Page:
The European Centre for Disease Prevention and Control (ECDC) reports that following a decline in notification rates in 2016, the number of gonorrhoea cases has gone up by 17% across the reporting EU/EEA countries, with more than 89,000 confirmed diagnoses in 2017, which is more than 240 cases a day.
The 2017 increase follows the overall trend over the last decade, during which 20 of the 28 EU/EEA countries consistently reporting an increase in the number of notified gonorrhoea cases.
Since 2008, France and Portugal experienced a six-fold increase, while Denmark and Ireland now record more than three times as many confirmed cases. It is believed some of the reported increases are the result of improved national surveillance systems and use of more sensitive tests.
After a small drop in 2016, gonorrhoea notifications rose again in the majority of the 27 reporting countries in 2017. Some countries noted striking year-on-year increases of more than 40%, such as Finland and Sweden.
Earlier this year, results from ECDC’s sentinel European Gonococcal Antimicrobial Surveillance Programme showed a persistent level of resistance of Neisseria gonorrhoeae to azithromycin, which compromises the recommended dual therapy with ceftriaxone.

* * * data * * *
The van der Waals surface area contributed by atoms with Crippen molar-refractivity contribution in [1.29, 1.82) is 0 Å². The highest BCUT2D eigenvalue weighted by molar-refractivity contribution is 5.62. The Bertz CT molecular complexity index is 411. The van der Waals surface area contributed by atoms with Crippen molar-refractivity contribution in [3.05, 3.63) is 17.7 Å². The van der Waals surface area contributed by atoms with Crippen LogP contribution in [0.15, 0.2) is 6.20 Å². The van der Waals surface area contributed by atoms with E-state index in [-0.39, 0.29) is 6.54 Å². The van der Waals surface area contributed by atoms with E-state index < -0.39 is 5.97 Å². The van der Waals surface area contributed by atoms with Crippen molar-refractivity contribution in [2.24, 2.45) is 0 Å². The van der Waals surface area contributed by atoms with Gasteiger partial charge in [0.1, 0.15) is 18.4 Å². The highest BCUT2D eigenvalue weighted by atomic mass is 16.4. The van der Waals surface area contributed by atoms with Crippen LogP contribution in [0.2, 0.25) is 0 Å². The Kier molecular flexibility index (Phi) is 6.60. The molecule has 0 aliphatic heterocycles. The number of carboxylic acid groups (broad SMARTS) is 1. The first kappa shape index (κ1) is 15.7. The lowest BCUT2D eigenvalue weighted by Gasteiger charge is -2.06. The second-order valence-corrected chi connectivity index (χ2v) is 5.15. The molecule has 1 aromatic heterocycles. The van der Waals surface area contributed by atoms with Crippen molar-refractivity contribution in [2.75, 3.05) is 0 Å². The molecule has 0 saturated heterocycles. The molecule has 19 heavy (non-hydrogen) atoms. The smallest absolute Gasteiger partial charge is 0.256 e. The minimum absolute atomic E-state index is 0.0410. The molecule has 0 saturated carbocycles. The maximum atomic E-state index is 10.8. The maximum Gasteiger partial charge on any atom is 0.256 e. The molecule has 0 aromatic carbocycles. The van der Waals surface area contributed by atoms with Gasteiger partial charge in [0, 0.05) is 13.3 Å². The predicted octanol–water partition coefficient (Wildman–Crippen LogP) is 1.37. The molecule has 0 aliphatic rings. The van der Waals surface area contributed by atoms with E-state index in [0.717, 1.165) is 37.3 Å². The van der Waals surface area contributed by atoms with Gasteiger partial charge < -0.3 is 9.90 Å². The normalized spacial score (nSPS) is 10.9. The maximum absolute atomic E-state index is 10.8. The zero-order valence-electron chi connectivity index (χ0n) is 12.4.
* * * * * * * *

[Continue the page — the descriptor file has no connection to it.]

Men who have sex with men (MSM) accounted for almost half of gonorrhoea cases (47%) in 2017. The rise in notified cases among women between 2016 and 2017 (from 9.5 to 11 per 100,000 population) is concerning, as untreated gonorrhoea can lead to pelvic inflammatory disease or cause infertility.
Rates of reported gonorrhoea infection vary considerably across Europe, from below one to 75 cases per 100,000 of the population, with higher rates reported in northern Europe. While this variation could be linked to real differences in incidence of gonococcal infection, they are likely influenced by different testing policies and methods, healthcare systems and access to services, as well as reporting and surveillance system structures.
With 558,155 confirmed cases between 2008 and 2017, gonorrhoea is the second most notified sexually transmitted infection in the EU/EEA after Chlamydia, of which 3,826,299 cases were reported during the same time period.
Source: ECDC, 25 April 2019